IMF: Swiss seat wobbles
Developing countries are keen to redistribute the cards at the International Monetary Fund. This spells trouble for Switzerland. The strategies with which it wants to secure its influence are at odds with the interests of the South.
Many developing countries have again become dependent on International Monetary Fund (IMF) credit since the onset of the global financial and economic crisis. But the countries of the South are clearly under-represented within the principal IMF bodies that decide policy conditions. This explains why the Fund continues to tie its loans to tough savings measures in many cases. Although three quarters of the world's population live in developing countries, their share of voting rights at the IMF represent a mere 34 per cent. Of the 24 Executive Directors, they account for a mere 11.
In the current debate about the increase in member contributions (country quotas) the countries in the South are thus calling for an increase in their voting rights. Furthermore, in future they would like to see important decisions being taken not just by a voting majority but also a Member State majority.
The industrialised countries are opposed to this. Just as little unity has been achieved so far on the reform of the current majority rules as on the review of quota distribution and voting rights. To date the industrialised countries have agreed to a 5-per cent quota reallocation to the strongest under-represented countries. That would only negligibly expand the voting weight of the South.
Switzerland could lose out
Switzerland could be amongst the losers in any reallocation of voting rights. It is one of the 10 countries that are distinctly over-represented in the IMF. Besides, uncertainty also surrounds Switzerland's seat on the Executive Board in the light of the USA proposal to scale back the Board to the 20 seats foreseen in the statutes and for common representation of EU countries in the so-called voting constituencies. Poland, hitherto a member of Switzerland's voting constituency, could well switch to an EU group as a result.
The Federal Council has declared the preservation of Switzerland's influence in the IMF and World Bank to be a foreign policy priority. Particularly because Switzerland is not a member of the G20, it should be able to represent its foreign policy interests at least in the two Bretton Woods institutions. At the IMF autumn meeting in Istanbul, both Finance Minister Merz and National Bank Chief Roth spoke out for an expansion of bilateral payments into the Fund's reserve assets, the so-called New Arrangements to Borrow (NAB). The financial situation of the IMF could be improved in this way without need for a comprehensive quota reform. The Swiss strategy is in conflict with the interests of developing countries, however. The latter made it clear in Istanbul that the scaling up of NAB should not be a substitute for quota revisions and the redistribution of voting rights that have been called for.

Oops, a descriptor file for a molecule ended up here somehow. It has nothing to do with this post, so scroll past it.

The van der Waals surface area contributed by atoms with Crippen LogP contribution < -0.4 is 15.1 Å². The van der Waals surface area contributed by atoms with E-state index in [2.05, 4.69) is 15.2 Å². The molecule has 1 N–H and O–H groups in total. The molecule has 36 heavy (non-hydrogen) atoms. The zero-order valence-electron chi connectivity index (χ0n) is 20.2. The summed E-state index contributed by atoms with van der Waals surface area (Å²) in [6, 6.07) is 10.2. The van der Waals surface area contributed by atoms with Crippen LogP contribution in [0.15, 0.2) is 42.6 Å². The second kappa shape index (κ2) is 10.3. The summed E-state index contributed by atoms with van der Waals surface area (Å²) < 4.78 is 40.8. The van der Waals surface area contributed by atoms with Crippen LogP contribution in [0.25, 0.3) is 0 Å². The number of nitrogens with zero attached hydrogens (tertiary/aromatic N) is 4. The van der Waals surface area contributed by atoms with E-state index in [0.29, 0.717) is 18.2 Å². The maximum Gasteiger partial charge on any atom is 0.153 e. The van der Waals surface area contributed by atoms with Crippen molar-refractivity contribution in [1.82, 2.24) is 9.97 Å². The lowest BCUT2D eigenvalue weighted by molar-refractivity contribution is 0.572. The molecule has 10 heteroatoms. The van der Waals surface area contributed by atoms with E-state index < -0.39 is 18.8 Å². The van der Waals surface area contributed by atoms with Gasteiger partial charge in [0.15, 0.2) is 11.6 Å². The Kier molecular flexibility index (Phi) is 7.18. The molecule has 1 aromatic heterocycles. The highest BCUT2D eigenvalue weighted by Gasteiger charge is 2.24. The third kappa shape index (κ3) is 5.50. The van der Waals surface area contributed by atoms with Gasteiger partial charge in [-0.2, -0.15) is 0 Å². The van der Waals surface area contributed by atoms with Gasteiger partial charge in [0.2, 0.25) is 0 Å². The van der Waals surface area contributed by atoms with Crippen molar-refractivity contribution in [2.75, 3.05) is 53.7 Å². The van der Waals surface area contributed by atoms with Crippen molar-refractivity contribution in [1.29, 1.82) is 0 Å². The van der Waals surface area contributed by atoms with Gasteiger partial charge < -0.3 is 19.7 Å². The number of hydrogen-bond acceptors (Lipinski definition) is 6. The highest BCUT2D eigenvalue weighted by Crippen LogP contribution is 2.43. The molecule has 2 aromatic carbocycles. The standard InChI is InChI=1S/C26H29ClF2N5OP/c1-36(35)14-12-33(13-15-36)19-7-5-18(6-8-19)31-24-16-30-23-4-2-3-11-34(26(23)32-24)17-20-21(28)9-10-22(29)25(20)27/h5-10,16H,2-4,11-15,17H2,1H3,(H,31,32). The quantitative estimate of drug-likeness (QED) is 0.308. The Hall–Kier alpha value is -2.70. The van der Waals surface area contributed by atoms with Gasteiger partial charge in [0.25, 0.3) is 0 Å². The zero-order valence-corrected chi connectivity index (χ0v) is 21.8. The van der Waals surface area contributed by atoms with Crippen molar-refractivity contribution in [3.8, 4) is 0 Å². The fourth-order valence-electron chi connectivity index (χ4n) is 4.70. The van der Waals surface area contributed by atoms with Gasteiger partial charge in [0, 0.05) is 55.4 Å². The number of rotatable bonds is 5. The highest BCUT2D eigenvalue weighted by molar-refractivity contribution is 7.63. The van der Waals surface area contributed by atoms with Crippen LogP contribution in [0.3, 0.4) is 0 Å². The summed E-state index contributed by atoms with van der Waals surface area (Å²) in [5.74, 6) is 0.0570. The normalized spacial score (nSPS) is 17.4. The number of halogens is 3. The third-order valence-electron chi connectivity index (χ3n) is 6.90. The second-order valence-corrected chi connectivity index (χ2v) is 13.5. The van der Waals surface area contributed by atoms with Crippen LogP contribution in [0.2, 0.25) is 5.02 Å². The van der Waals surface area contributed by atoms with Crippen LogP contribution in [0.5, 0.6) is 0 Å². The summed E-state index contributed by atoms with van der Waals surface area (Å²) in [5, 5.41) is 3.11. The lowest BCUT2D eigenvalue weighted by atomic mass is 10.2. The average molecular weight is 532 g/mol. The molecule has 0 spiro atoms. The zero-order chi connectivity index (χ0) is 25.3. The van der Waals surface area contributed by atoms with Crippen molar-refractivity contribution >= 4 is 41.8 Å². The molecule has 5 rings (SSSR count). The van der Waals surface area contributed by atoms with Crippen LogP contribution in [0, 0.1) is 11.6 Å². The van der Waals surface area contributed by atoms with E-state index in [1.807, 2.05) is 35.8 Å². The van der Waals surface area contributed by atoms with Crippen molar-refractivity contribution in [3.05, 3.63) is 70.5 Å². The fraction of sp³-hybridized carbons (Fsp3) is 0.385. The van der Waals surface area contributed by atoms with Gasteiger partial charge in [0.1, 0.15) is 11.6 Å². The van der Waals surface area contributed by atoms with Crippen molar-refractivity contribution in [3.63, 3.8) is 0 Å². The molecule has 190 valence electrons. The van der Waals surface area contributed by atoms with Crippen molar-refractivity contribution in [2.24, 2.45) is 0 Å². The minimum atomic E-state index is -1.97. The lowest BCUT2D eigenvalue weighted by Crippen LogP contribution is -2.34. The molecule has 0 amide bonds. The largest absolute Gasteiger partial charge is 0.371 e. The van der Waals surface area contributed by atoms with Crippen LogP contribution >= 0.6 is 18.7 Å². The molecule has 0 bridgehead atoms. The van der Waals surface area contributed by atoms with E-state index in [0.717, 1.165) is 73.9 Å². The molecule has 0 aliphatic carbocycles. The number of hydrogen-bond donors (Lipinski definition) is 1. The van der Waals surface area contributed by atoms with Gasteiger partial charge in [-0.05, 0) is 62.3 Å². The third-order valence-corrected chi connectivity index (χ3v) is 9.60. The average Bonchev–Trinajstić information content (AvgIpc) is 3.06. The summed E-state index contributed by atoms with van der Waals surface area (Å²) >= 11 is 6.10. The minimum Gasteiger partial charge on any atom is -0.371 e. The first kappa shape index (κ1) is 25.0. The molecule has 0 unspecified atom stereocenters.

Furthermore, Federal Councillor Merz advocates the expansion rather than the scaling back of the Executive Board. His proposal stands very slim political chances of success. For now, the Swiss Administration seems to be anticipating that there will be no reform of the Executive Board. Yet that could be illusory. Because maintaining the current 24 seats requires 85 per cent of total votes at each election, the USA could even use its blocking minority unilaterally to impose a reduction in the size of the Board. It would therefore behove Switzerland proactively to forge new alliances for a future voting group.
Prospective candidates would also include emerging and developing countries. To win them over, Switzerland would need to represent a decidedly different policy in the IMF. It would have to advocate more strongly for the country majority that has long been demanded by the South in important voting exercises and for the elimination of stringent credit conditionality.
Mark Herkenrath, Alliance Sud
Article published in: Alliance Sud News No. 62, Winter 2009/10